The past, whether it comes as memories or artifacts, has a certain addictive power on us.
Name three things, (items or services) that have become redundant in modern society but you miss having around. Tell us what you miss about them and why.
The past, whether it comes in memories or artifacts, has a certain addictive power on us. We develop attachments that go beyond the utilitarian value of things. They become decorative mementos, memory triggers, time capsules, or even deadly secrets. I usually try to get rid of things that no longer have value or practical use. Not so much because I reject the past, but because of lack of space to organized that past. I used to be a collector as a kid (stamps, coins, match boxes, phone cards), but I can’t afford collecting anything these days.
In Venezuela, probably more than in most countries in the world, things can easily become obsolete or redundant. Technology and services can easily get stagnated and lack of resources to renovate them turn them into relics pretty fast.
Here’s my short list of things I miss and still unexplainably keep:
Our currency used to be very strong; usually around 4,3 Bolivars per dollar. After three major reconversions and 14 ceros less, the value of any of our coins is just symbolic. They had already become useless when pay phones disappeared, and even though they were later substituted by card phones, the emergence of the cell phone as a more private form of distant communication, made the use of public phones just unnecessarily cumbersome.
That being said, I really miss the old good days of coins and pay phones. I have so many important sad and happy memories of events that unraveled thanks to a coin and a payphone! Coins also take me back to the times grownups gave you little moneys for you to get snacks, go to movies, or buy a toy or comic book you wanted. It was so grant to see the adult hand casually entering the pocket or purse and pulling out a tiny metallic circle of joy. It was like a reverse fountain of wishes.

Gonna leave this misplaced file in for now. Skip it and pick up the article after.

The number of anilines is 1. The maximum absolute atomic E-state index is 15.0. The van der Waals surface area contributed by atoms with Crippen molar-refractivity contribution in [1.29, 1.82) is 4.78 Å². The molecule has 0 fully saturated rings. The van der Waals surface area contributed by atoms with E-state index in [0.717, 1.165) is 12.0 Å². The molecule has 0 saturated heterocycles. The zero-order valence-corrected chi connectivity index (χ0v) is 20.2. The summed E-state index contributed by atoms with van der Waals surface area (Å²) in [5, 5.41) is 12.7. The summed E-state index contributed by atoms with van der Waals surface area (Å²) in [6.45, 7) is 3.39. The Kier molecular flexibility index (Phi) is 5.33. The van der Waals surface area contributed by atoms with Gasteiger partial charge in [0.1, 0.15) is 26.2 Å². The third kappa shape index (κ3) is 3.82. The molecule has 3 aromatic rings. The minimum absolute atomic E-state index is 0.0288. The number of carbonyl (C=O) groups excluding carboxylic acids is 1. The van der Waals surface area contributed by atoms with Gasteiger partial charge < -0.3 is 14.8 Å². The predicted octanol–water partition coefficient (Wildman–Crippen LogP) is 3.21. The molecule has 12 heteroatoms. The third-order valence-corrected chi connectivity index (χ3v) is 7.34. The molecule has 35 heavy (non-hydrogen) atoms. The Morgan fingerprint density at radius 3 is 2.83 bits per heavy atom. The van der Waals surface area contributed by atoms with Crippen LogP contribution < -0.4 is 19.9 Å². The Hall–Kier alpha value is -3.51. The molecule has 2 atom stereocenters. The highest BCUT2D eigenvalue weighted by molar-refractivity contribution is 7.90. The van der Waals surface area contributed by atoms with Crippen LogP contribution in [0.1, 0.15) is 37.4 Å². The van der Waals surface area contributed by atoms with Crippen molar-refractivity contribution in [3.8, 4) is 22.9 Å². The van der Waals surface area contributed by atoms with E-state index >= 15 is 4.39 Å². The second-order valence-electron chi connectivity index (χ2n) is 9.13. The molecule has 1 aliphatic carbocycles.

I bought mine in 2001 when I was in the States studying. I always wanted one. Having a video camera was such a magical thing. To be able to record your life and that of your loved ones, to capture moments that were the closest we could get to the actual living of the events was for me a family duty. I have always lamented that I have no images of most of my grandparents. I would have loved to see images of my young parents, for instance. I saw as my duty to record my children in every moment I could, so that they had a more tangible history to go back to.
I did that to the best of my abilities. It was very exciting to transfer the little tape record into the TV, make copies to VHS tapes to send home, and watch old tapes after some years had passed. I know it was exciting for my family to get the tapes delivered by the mailman (One service that was also in my list and which I miss very much), run to the player and watch something that had happened days or weeks ago, but which for them was like a live streaming that made them be there with us.
Then, smart phones came and the non-professional video cameras became obsolete. Mine is still intact, except for the spider webs, but I have no use for it anymore. I can’t dump it either.
It was so much fun to go to the music or video store to get the latest CD or movie! You could listen to the music on the radio, but having the disc had a very special meaning. The physical object carried an additional link, a special sense of ownership; it actually existed in your hands. You could smell them, fell the textures, hear the crispy sound of wrappers and cases. It was a sensorial experience.
With movies it was very practical to rent at the video store and not to have to accumulate many tapes of later DVDs at home.
I recently got rid of more than 500 pieces, probably, but I still have some that for reasons I can’t understand, I can't just throw away. I don’t even have a device to play them (my computer disc unit is not working), and I could download the movies, audio books, or music, but then storage limits in our computers or phones offer new challenges and problems.
On the bright side, I guess modern technology is helping us not to get too attached to material things. More and more things become digital or virtual every day and that can be a very practical thing. There will come a generation that will know very little about objects, artifacts and memories as we still know them. Whether that will make them better or happier remains to be seen.
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